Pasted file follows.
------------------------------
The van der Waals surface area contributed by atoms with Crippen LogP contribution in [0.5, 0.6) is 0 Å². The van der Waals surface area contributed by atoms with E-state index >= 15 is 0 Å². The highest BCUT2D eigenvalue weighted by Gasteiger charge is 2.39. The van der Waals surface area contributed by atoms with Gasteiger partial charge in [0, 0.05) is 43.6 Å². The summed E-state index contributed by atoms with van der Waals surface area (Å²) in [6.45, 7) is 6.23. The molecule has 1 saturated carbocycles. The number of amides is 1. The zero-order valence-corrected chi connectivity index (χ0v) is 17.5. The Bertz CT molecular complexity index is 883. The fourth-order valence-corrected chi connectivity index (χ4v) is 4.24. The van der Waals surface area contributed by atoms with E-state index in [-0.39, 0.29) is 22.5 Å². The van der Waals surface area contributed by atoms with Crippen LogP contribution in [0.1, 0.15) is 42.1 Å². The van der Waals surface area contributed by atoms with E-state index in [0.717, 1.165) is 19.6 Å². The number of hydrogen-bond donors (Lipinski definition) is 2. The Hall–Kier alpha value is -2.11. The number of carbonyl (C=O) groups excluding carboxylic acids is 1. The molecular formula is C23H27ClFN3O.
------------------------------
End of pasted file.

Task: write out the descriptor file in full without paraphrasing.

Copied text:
The van der Waals surface area contributed by atoms with Crippen LogP contribution in [0.5, 0.6) is 0 Å². The van der Waals surface area contributed by atoms with E-state index >= 15 is 0 Å². The highest BCUT2D eigenvalue weighted by Gasteiger charge is 2.39. The van der Waals surface area contributed by atoms with Gasteiger partial charge in [0, 0.05) is 43.6 Å². The summed E-state index contributed by atoms with van der Waals surface area (Å²) in [6.45, 7) is 6.23. The molecule has 1 saturated carbocycles. The number of amides is 1. The zero-order valence-corrected chi connectivity index (χ0v) is 17.5. The Bertz CT molecular complexity index is 883. The fourth-order valence-corrected chi connectivity index (χ4v) is 4.24. The van der Waals surface area contributed by atoms with E-state index in [-0.39, 0.29) is 22.5 Å². The van der Waals surface area contributed by atoms with Crippen LogP contribution in [0.1, 0.15) is 42.1 Å². The van der Waals surface area contributed by atoms with E-state index in [0.717, 1.165) is 19.6 Å². The number of hydrogen-bond donors (Lipinski definition) is 2. The Hall–Kier alpha value is -2.11. The number of carbonyl (C=O) groups excluding carboxylic acids is 1. The molecular formula is C23H27ClFN3O.